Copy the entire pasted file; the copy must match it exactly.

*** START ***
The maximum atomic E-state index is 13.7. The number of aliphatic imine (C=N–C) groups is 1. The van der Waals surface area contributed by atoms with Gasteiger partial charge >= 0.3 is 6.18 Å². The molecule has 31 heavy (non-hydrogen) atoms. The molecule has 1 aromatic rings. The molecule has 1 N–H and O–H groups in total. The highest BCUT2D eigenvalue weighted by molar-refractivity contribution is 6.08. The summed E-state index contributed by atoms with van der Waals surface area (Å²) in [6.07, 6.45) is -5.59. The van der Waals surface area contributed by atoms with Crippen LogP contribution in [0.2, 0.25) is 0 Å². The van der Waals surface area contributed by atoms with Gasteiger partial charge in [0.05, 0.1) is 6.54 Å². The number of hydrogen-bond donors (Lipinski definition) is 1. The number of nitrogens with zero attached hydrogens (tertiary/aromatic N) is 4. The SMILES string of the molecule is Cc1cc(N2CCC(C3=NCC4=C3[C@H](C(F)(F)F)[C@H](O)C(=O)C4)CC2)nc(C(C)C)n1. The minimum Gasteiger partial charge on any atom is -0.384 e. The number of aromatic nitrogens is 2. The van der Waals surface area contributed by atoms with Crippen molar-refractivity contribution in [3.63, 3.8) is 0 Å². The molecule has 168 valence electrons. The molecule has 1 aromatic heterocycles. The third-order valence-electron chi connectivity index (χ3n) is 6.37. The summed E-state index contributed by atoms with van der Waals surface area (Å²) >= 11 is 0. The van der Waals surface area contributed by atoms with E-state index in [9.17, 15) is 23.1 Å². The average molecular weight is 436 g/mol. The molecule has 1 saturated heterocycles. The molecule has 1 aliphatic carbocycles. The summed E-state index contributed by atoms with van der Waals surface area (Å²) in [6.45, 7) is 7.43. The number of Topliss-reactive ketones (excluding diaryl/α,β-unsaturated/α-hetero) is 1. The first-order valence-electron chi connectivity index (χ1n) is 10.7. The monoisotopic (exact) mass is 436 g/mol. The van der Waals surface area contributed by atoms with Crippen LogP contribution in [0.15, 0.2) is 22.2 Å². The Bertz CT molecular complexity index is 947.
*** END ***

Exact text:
The maximum atomic E-state index is 13.7. The number of aliphatic imine (C=N–C) groups is 1. The van der Waals surface area contributed by atoms with Gasteiger partial charge >= 0.3 is 6.18 Å². The molecule has 31 heavy (non-hydrogen) atoms. The molecule has 1 aromatic rings. The molecule has 1 N–H and O–H groups in total. The highest BCUT2D eigenvalue weighted by molar-refractivity contribution is 6.08. The summed E-state index contributed by atoms with van der Waals surface area (Å²) in [6.07, 6.45) is -5.59. The van der Waals surface area contributed by atoms with Crippen LogP contribution in [0.2, 0.25) is 0 Å². The van der Waals surface area contributed by atoms with Gasteiger partial charge in [0.05, 0.1) is 6.54 Å². The number of hydrogen-bond donors (Lipinski definition) is 1. The number of nitrogens with zero attached hydrogens (tertiary/aromatic N) is 4. The SMILES string of the molecule is Cc1cc(N2CCC(C3=NCC4=C3[C@H](C(F)(F)F)[C@H](O)C(=O)C4)CC2)nc(C(C)C)n1. The minimum Gasteiger partial charge on any atom is -0.384 e. The number of aromatic nitrogens is 2. The van der Waals surface area contributed by atoms with Crippen molar-refractivity contribution in [3.63, 3.8) is 0 Å². The molecule has 168 valence electrons. The molecule has 1 aromatic heterocycles. The third-order valence-electron chi connectivity index (χ3n) is 6.37. The summed E-state index contributed by atoms with van der Waals surface area (Å²) >= 11 is 0. The van der Waals surface area contributed by atoms with E-state index in [9.17, 15) is 23.1 Å². The average molecular weight is 436 g/mol. The molecule has 1 saturated heterocycles. The molecule has 1 aliphatic carbocycles. The summed E-state index contributed by atoms with van der Waals surface area (Å²) in [6.45, 7) is 7.43. The number of Topliss-reactive ketones (excluding diaryl/α,β-unsaturated/α-hetero) is 1. The first-order valence-electron chi connectivity index (χ1n) is 10.7. The monoisotopic (exact) mass is 436 g/mol. The van der Waals surface area contributed by atoms with Crippen LogP contribution in [0.15, 0.2) is 22.2 Å². The Bertz CT molecular complexity index is 947.